The CTBT remains a crucial element of the global nuclear disarmament and non-proliferation regime. Currently, it has 183 State signatories, and has been ratified by 166 States, the vast majority of the world’s nations lending their voices to prevent further nuclear testing. However, for the Treaty to enter- into force, the signature and ratification of the remaining eight Annex 2 States is a necessity.
Pakistan and India are both among these eight Annex 2 states, and both have not found it possible to sign and ratify the CTBT due to regional security constraints. As far as Pakistan’s position is concerned, it has indicated its intent to sign and ratify the CTBT in parallel with India. Even in 1974, when India tested its nuclear weapons under the guise of a ‘peaceful test’, Pakistan proposed the idea of a regional CTBT. Since 1998, Pakistan has put forth proposals on a strategic restraint regime and bilateral dialogue on security and arms control issues to India many times, but unfortunately none of these proposal have been received with any enthusiasm or met with reciprocation from India.
Another of the eight Annex 2 countries – the US – recently published its nuclear posture review, indicating the role of nuclear weapons will increase in its national security policy, possibly opening a window for nuclear testing under extreme circumstances. Without doubt, the Trump administration’s decision to have the option to resume testing a will also have negative consequences for the South Asian region’s nuclear politics, as both countries (India and Pakistan) are continuing to develop new nuclear weapons delivery systems to counter the other.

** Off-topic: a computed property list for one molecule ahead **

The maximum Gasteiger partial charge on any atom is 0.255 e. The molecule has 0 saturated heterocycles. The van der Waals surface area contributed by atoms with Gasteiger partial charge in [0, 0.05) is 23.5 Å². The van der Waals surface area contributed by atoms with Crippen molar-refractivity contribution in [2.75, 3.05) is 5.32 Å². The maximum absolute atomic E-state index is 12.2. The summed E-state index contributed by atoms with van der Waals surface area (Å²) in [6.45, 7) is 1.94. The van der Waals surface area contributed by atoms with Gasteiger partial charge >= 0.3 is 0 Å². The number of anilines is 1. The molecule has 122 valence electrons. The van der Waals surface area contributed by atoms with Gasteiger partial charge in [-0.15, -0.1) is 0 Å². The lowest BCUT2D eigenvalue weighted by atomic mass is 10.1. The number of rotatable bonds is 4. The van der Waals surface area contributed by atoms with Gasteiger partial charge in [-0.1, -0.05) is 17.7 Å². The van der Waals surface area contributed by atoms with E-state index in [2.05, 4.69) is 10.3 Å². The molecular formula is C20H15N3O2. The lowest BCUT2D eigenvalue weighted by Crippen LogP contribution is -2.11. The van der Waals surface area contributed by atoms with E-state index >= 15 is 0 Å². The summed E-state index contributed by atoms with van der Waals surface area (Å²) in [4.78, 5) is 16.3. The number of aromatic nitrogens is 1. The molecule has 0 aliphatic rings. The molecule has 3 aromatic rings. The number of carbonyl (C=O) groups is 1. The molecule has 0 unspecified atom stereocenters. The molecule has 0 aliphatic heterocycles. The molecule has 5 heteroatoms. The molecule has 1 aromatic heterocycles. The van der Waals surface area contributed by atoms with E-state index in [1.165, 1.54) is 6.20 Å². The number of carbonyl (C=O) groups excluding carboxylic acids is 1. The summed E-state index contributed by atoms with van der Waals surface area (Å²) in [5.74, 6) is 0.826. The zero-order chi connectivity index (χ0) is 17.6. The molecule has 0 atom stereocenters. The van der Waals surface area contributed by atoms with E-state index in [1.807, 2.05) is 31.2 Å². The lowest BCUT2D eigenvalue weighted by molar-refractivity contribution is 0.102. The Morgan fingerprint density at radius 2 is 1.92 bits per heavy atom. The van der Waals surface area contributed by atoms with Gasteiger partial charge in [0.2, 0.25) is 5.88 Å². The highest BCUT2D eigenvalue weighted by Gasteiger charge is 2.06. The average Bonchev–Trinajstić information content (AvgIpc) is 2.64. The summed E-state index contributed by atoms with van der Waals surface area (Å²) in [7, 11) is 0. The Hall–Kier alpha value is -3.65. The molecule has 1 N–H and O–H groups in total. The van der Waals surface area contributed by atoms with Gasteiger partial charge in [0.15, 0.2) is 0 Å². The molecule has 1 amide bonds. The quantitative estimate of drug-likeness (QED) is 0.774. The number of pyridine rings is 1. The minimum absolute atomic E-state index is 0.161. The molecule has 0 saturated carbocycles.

Despite these dangerous and contrary developments at the global level, I believe that in South Asia, the signing of the CTBT by India and Pakistan has the potential to stabilize and strengthen the deterrence equation between the two arch-rivals in the long run, particularly by dis-incentivizing the development of new nuclear weapons. Hypothetically, even a sharp move by India to ‘sign’ the CTBT could place China and the US in an awkward position, where they would be left with very little space and excuses to continue to remain outside the Treaty, and perhaps be encouraged to expedite the process for ratifying it.
It is therefore prudent for the international community to push India to sign the CTBT if the country really wants to be integrated into the Nuclear Suppliers Group and other high tech multilateral cartels. In 2008, at the time of Indo-US nuclear deal, a similar golden opportunity was lost to integrate the CTBT as one of the nuclear non-proliferation benchmarks when granting an NSG waiver to India. Let us hope that the same mistake will not be repeated in the discussions for Indian NSG membership proposal, and signing of the CTBT may be set as one of the preconditions.
Tahir Nazir is a research associate at the Centre for Pakistan and Gulf Studies (CPGS. The views and opinions expressed in this essay are those of the author and do not reflect the policy or position of CPGS. He tweets @tahirdss